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Zions Bank Press Release

ZIONS BANK WASATCH CONSUMER ATTITUDE INDEX

Zions Bank News
 

Utahns Remain Optimistic Despite National Economic Concerns

SALT LAKE CITY, Utah; September 27, 2011 — In September, on a seasonally adjusted basis, the Zions Bank Utah Consumer Attitude Index (CAI) increased to 70.7, an increase of 10.9 points compared to August 2011. The national Consumer Confidence Index® (CCI) increased 0.2 points to 45.4. An index of 70 or below is indicative of slow economic growth.

Last month, consumer confidence in the local economy dropped due to fears of a national economic slowdown. Utah consumer outlook has since returned to a confidence level similar to that in the month of May. As of this month, the local attitude has shifted away from “negative market conditions” to “neutral market conditions.” This implies that Utahns have maintained their cautiously optimistic attitude toward the economy, but are hesitant to predict a bullish market in the near future.

The Zions Bank CAI Present Situation Index, which is a snapshot of current business conditions and employment, rose to 54.1 an increase of 9.8 points. The national CCI Present Situation Index decreased 1.8 points to 32.5. The Expectations Index for six months from now, which more closely projects the direction of consumer spending, increased 11.7 points to 81.1 in Utah, while the national CCI Expectations Index increased 1.6 points to 54.0.

A deeper evaluation of the local economy reveals that consumers have found various reasons to warrant an improved economic outlook. September’s rise in optimism quickly erased last month’s sharp fall in confidence.

Last month, 52 percent of Utahns believed it to be unlikely that the U.S. economy would improve during the next 12 months. That number has since fallen to 48 percent, signaling that local confidence in the U.S. economy has improved slightly but still merits caution.

Despite this month’s rise in economic optimism, Utahns still feel they lack proper economic assurance from the federal government. Almost three out of four Utahns (71 percent) believe the Federal Government is performing poorly in taking steps to improve the economy, while 16 percent have the same assessment of the Utah State Government.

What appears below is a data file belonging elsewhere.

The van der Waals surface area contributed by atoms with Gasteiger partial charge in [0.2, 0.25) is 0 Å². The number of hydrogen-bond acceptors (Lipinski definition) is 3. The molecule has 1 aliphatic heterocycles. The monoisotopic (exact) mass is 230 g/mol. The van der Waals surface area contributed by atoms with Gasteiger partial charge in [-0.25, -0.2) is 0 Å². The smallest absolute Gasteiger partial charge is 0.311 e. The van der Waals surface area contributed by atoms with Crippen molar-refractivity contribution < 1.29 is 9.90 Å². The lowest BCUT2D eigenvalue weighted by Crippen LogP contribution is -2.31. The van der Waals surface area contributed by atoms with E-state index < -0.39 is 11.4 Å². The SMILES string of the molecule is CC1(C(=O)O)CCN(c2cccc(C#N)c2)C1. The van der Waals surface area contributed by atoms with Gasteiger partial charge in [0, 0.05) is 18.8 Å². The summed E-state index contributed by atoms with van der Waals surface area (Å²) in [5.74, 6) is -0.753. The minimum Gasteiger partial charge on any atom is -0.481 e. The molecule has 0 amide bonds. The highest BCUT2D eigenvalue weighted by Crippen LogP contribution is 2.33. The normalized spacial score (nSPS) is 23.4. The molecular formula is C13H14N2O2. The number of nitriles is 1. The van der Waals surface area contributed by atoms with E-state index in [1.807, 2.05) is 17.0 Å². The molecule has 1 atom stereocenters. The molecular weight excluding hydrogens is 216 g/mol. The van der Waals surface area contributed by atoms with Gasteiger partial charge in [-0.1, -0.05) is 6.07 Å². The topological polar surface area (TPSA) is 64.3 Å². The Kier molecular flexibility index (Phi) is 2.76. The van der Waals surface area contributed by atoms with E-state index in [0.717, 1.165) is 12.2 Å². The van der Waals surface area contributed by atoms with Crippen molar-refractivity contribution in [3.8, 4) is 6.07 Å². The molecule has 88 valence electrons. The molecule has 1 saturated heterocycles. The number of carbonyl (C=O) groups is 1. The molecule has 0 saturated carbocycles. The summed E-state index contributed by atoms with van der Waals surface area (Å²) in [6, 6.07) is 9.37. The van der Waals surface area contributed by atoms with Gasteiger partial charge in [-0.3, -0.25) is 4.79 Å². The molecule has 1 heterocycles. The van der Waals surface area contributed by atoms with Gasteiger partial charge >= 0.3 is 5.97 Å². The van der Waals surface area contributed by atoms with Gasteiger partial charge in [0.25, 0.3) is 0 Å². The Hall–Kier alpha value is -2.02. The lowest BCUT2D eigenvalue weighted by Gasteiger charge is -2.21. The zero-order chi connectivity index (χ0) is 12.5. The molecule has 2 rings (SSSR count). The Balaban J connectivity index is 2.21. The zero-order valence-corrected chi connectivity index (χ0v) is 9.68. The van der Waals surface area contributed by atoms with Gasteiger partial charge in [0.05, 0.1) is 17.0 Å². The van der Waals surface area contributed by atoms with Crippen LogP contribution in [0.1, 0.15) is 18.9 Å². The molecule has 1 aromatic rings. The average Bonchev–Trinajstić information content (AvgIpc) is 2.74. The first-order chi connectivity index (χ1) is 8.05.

Local assessment of current business conditions in the state has remained unchanged. Currently 25 percent of Utahns view general business conditions in their area as “good,” while 10 percent of Utahns would describe the availability of jobs in their area as “plentiful.”

In September, consumer confidence in personal job stability increased 10 percent. Sixty-five percent of Utahns, up from 59 percent in August, believe they are unlikely to lose a job in the next 2 years that they wanted to keep.

Investment confidence also increased this month. Twenty-four percent of Utahns, compared to 19 percent last month, believe that a $1,000 investment in their 401K will be worth more by this time next year.

Zions Bank provides the CAI as a free resource to the communities of Utah. The monthly CAI summary reports are released at a monthly press conference, coinciding with The Conference Board’s national CCI release date. The reports are available online at www.zionsbank.com/cai. Analysis and data collection for the CAI are done by The Cicero Group/Dan Jones & Associates, a premier market research firm based in Salt Lake City. The October CAI will be released at a press conference at a Salt Lake-area business at 10:30 a.m. on October 25, 2011.

Zions Bank is Utah’s oldest financial institution and is the only local bank with a statewide distribution of financial centers, Zions Bank operates locations in communities throughout Utah and Idaho. In addition to offering a wide range of traditional banking services, Zions Bank is also a leader in small business lending and has ranked as the No. 1 lender of U.S. Small Business Administration 7(a) loans in Utah for the past 17 consecutive years. Founded in 1873, Zions Bank has been serving the communities of Utah for more than 135 years. Additional information is available at www.zionsbank.com.

 
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